Mar 16, 2020

After floods, soggy south Georgia fears spread of mosquitoes

Georgia
USA
by
Emileigh Forrester
,
WALB
Climate change is increasing extreme rainfall and flooding, which can increase vector born disease risk
Recent flooding and heavy rains have left pockets of standing water throughout several South Georgia counties. Credit:

Climate Signals Summary: Climate change is increasing extreme rainfall and flooding, which can create conditions where insects that spread vector-borne diseases, like mosquitoes, thrive. 


Article Excerpt: Recent flooding and heavy rains have left pockets of standing water throughout several South Georgia counties.

Dougherty County Environmental Control crews are working to make sure that doesn’t boost the number of mosquitoes.

“When water recedes from the flooding, it’s leaving water in the low-lying areas,” said Donell Mathis, the environmental control manager for Dougherty County.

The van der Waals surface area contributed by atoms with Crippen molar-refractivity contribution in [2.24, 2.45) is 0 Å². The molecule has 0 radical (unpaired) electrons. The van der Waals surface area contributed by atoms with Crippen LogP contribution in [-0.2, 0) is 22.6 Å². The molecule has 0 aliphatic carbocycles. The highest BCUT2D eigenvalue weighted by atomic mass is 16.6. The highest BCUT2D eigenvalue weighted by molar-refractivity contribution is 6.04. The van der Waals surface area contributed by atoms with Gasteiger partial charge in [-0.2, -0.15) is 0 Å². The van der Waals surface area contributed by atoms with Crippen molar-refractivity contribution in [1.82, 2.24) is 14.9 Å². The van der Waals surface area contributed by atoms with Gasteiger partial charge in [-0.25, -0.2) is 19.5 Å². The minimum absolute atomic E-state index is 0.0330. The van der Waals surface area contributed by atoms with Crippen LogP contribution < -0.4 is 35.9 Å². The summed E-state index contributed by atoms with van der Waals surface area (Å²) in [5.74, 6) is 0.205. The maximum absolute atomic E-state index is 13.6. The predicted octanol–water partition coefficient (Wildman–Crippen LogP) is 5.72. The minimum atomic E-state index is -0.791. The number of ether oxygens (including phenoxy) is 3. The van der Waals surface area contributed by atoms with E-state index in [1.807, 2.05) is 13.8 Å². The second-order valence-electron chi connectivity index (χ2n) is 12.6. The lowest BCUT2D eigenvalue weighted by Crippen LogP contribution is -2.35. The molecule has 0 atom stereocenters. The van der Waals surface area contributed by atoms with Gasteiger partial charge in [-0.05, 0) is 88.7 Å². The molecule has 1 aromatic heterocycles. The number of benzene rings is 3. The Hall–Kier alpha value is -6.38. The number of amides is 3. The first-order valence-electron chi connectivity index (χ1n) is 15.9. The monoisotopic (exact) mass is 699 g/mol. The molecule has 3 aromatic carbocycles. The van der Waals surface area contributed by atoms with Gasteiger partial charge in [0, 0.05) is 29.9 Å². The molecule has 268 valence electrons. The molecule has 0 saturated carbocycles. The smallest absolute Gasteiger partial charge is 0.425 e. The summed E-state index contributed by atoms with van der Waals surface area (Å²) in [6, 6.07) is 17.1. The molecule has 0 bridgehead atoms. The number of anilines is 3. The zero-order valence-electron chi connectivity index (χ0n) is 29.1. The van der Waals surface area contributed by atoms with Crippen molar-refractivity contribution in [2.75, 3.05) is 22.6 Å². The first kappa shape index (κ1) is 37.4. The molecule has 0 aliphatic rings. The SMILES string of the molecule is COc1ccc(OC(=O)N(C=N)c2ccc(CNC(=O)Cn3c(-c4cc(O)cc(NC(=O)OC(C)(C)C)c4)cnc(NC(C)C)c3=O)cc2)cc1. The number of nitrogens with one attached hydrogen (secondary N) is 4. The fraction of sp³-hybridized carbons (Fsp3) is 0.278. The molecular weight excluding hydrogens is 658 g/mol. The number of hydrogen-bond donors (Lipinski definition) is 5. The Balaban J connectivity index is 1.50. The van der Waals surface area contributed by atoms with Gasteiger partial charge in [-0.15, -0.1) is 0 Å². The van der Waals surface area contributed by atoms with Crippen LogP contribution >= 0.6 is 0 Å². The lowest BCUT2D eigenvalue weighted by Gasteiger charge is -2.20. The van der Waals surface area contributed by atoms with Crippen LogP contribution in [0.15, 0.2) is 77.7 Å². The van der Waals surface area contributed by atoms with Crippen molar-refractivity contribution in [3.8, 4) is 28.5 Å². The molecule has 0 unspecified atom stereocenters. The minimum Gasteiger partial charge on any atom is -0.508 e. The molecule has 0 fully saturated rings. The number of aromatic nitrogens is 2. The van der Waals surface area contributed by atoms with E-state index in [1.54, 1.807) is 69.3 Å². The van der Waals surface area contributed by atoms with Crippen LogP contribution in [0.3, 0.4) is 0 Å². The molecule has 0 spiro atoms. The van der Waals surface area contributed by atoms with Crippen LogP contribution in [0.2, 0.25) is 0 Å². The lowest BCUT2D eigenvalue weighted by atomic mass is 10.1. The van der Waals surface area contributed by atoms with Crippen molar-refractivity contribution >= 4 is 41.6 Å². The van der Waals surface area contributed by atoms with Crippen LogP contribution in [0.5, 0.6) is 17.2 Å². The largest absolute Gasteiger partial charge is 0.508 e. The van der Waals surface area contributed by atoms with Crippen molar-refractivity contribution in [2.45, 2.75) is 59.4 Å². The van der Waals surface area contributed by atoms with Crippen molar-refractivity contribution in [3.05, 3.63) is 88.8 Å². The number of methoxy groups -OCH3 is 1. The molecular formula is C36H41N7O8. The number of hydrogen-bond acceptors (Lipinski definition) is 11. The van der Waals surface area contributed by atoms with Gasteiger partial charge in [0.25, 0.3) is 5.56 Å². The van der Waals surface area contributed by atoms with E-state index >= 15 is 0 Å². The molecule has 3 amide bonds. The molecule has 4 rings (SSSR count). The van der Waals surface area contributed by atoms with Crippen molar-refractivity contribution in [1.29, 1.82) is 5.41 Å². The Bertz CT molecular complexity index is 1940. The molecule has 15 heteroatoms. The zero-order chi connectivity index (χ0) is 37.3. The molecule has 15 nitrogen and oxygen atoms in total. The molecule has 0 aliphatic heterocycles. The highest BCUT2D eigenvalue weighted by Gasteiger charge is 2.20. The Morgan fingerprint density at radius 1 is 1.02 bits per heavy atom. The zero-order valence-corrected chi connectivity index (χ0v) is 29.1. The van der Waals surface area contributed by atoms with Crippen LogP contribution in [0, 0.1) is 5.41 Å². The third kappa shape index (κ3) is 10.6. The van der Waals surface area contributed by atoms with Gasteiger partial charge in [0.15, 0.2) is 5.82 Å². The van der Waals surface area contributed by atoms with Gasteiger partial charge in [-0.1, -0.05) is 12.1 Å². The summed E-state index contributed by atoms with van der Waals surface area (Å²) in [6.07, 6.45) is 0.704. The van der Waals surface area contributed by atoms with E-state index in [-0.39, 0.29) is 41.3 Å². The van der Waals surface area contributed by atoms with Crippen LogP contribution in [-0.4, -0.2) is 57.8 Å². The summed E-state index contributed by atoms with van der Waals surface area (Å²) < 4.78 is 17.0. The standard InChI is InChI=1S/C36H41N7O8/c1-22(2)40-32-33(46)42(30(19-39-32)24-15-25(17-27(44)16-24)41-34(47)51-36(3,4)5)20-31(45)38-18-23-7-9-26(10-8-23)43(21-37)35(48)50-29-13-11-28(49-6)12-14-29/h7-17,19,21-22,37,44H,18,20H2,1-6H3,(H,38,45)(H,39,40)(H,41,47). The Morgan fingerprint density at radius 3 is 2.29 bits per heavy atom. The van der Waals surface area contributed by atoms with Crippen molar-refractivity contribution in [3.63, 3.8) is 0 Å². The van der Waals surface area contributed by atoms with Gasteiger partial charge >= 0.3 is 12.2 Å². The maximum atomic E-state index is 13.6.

The recent rain has left standing water as well.

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Mathis said his team aims to keep the number of mosquitoes that can pass harmful diseases to humans low.

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Whether you had flooding or just lots of rain recently, you have to take action.

“Pour out any standing water around homes: birdbaths, dog water dish, any buckets, any old tires,” Mathis said.

Getting rid of standing water gets rid of the breeding ground for the insects.

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Mathis said mosquito season typically starts around March and winds down around September.

That timeline depends on how much rain we get in the next several months.